People's Assemblies Network

2nd Glasgow People’s Assemblies Meeting

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Three themes came out of the discussion at the 1st meeting and we agreed to explore these further:

1. How People’s Assemblies come about? Can we make them happen or do we have to wait for a new movement.

2. How can they be truly representative if they are established by a small group of people in advance of a change in the political situation?

3. People’s Assemblies must become models for exciting new forms of people working together, doing politics and running an economy that meets the needs of humans and the eco-system.

Liam: Can the question of how People’s Assemblies should work be answered before doing it? Can you define it without experiencing it.

Florrie: We haven’t done enough thinking and research perhaps, but as we were talking about things arising in a revolutionary situation, would it not be better to think and plan for that now, rather than wait for it to be spontaneous – be familiar and comfortable with the idea of it so we can propose it when the situation arises. If we instigate a gathering now, what sort of gathering should it be?

Penny: We do need to prepare now and be so familiar with key ideas that we can sustain them – there will always be plenty of people who want to make a PA all about protest and even local and parliamentary elections. A more advanced concept goes beyond protest and elections to the current repressive state and models a new kind of democracy whilst supporting all people’s struggles to defend themselves.

Amelia: Is our aim to solidify a new structure? When People’s Assemblies grow into a mass movement, we see them replacing the existing state – do they then solidify into a new state?

Dave: At present we have a vote but no representation and no power. The idea of People’s Assemblies is to give the right to vote and democracy meaning again.

Penny: People’s Assemblies are going to go through many transitions, as the situation develops. But the long-term aim can’t be to solidify into a new state. We could imagine instead a global network of People’s Assemblies maturing into a society which does not require the coercive aspects of the state. A network of independent, self-organising peoples consciously planning economic and social relations that support their lives as part of a specific eco-system.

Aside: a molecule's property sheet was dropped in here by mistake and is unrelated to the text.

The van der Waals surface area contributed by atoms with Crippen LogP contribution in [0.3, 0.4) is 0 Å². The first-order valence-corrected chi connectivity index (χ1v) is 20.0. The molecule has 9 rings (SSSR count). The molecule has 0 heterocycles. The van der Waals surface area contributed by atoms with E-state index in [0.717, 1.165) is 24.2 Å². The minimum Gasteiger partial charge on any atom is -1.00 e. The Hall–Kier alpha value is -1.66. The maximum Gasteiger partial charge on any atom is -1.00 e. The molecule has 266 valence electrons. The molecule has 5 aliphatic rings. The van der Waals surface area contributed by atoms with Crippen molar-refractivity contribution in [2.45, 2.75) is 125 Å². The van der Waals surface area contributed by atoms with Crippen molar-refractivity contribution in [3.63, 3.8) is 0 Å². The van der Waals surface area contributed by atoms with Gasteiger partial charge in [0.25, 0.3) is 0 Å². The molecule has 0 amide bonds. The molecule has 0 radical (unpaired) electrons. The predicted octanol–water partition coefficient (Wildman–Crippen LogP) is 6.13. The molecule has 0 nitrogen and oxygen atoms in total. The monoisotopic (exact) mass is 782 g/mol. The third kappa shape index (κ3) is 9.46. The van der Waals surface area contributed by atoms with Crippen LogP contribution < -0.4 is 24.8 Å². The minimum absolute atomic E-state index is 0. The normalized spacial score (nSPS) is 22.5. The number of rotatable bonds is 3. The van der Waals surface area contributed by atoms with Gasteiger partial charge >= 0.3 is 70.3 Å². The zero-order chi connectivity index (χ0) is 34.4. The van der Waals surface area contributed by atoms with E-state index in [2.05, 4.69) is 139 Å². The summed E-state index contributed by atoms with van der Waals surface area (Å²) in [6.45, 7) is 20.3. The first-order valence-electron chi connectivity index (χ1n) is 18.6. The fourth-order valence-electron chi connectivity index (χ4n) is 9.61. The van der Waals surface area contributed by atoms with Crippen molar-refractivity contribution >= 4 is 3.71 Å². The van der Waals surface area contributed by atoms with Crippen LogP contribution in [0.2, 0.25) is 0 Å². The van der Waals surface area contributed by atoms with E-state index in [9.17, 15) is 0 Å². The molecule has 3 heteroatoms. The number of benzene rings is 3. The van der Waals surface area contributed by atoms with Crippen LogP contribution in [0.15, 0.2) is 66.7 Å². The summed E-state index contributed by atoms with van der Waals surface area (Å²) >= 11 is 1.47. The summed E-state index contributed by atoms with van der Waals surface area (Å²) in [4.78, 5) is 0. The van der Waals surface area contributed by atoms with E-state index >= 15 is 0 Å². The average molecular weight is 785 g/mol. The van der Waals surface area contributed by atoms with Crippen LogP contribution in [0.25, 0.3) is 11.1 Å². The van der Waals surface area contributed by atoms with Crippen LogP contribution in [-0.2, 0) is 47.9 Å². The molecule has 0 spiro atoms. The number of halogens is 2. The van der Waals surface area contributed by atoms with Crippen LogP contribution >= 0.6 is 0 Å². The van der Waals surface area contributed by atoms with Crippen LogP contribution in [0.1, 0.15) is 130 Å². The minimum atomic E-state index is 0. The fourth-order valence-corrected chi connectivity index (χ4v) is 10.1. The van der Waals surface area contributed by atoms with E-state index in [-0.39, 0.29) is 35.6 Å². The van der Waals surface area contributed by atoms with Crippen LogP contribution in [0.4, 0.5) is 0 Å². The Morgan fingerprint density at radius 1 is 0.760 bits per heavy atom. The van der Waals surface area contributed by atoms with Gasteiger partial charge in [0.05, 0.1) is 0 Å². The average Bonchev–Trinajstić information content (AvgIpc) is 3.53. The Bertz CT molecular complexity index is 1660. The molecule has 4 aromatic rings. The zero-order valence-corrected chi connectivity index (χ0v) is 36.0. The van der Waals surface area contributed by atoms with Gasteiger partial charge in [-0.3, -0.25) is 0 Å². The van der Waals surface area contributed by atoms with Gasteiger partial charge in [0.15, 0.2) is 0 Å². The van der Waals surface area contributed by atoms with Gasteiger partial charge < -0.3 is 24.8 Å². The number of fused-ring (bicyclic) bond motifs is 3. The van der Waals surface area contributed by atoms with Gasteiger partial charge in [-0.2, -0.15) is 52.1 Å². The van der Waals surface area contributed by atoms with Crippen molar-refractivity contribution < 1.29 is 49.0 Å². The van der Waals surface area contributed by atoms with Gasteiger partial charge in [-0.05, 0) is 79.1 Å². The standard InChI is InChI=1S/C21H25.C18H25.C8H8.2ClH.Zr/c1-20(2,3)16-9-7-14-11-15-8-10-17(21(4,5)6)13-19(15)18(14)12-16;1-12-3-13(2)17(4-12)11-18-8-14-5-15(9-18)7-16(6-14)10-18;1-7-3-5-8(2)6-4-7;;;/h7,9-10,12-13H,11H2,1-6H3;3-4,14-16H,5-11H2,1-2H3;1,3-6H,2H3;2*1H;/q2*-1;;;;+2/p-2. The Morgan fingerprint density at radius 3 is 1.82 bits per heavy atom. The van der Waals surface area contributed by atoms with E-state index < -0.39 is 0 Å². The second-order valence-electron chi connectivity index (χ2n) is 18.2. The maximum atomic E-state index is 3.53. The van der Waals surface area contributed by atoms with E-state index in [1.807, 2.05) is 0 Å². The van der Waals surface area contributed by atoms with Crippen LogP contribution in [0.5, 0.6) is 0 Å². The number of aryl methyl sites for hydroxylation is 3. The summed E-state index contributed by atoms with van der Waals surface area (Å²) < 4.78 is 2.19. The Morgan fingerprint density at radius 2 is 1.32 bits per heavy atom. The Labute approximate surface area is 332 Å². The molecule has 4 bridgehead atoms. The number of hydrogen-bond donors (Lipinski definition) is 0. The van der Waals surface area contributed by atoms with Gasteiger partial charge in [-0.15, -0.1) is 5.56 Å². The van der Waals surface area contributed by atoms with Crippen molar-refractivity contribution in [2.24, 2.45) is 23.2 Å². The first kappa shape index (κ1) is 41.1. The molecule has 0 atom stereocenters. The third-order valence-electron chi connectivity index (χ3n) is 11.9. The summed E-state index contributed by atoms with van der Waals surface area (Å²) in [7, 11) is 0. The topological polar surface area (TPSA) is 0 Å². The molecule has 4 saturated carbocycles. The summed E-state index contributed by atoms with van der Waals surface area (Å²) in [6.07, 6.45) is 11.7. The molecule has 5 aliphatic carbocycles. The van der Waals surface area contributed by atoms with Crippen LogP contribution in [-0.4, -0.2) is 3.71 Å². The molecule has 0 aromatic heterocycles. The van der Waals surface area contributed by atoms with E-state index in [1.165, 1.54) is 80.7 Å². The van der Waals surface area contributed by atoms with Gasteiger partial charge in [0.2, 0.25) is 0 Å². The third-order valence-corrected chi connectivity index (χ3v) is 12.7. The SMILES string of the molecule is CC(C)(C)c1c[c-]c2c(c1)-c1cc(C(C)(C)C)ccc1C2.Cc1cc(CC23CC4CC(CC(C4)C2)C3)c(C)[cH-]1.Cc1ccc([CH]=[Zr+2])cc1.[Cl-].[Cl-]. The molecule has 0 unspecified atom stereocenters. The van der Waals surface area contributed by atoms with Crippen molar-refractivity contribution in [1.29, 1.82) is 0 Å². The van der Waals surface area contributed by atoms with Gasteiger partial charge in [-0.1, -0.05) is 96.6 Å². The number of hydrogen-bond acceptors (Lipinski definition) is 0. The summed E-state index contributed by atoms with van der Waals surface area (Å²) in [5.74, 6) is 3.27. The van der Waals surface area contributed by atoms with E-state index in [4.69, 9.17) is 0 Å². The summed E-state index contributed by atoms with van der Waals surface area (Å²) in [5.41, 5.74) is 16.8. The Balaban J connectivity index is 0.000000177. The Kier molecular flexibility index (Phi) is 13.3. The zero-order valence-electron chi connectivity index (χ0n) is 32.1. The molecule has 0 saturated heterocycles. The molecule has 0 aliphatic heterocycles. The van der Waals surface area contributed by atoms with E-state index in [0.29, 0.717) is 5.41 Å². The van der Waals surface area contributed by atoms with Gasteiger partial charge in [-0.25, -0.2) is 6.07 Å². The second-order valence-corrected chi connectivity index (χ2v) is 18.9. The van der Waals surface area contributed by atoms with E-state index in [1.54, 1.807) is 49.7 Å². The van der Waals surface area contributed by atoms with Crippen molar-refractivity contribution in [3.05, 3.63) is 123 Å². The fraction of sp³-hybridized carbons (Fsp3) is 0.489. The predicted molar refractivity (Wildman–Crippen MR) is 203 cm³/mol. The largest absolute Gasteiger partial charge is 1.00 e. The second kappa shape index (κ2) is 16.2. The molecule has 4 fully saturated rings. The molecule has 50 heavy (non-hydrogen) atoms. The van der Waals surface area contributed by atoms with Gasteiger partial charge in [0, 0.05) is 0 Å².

Florrie: Do we want to be here waiting for it to happen, whilst we put together our manifesto for People’s Assemblies? Or maybe we need not a manifesto but a practice – or both.

We talked about the connection with the concept of art, where something that doesn’t exist is there in imagination, but then has to be brought into being in the creative process and saw parallels between that and what we are trying to do with People’s Assemblies.  We discussed whether an event could be planned that reflected this – a kind of performance event that connected activities that imagine a future democracy with people actually doing a People’s Assembly.

Liam: Whatever we do has to be both useful and experimental.

Amelia: We don’t want something that is a spectacle only – are trying to do something that must come from the people, but we are presenting it at a point when it isn’t coming from the people but from us.

Penny: But at the same time we may not be THE people, but we are people and part of this growing movement.

Florrie: It mustn’t just be a day-long event that is wrapped up and then it’s over. It would only be worthwhile if we make an honest attempt to make it real and permanent.

Liam: It’s difficult to think beyond March 26, which will perhaps open up a space for new ideas and then we can consider some kind of forum or occupation of another democratic space like this one (Free Hetherington) where we can enact democracy.

Amelia: We need to think about questions of language we use and how we describe what we are doing and how that connects to new ways of working – get a new perspective on what is possible that goes beyond where we are now.

We agreed to meet on March 31st at Free Hetherington to review what happened on the demo, to think about the Scotland elections and the idea of withholding our votes. Florrie remarked that there is an art project that with this title and agreed to research information about it. Much of tonight’s discussion, we agreed, had been about how politics connects with art.

It was agreed to post these notes on the facebook site, and also to establish a Glasgow strand on and post our notes there and invite people from other places to comment on them.

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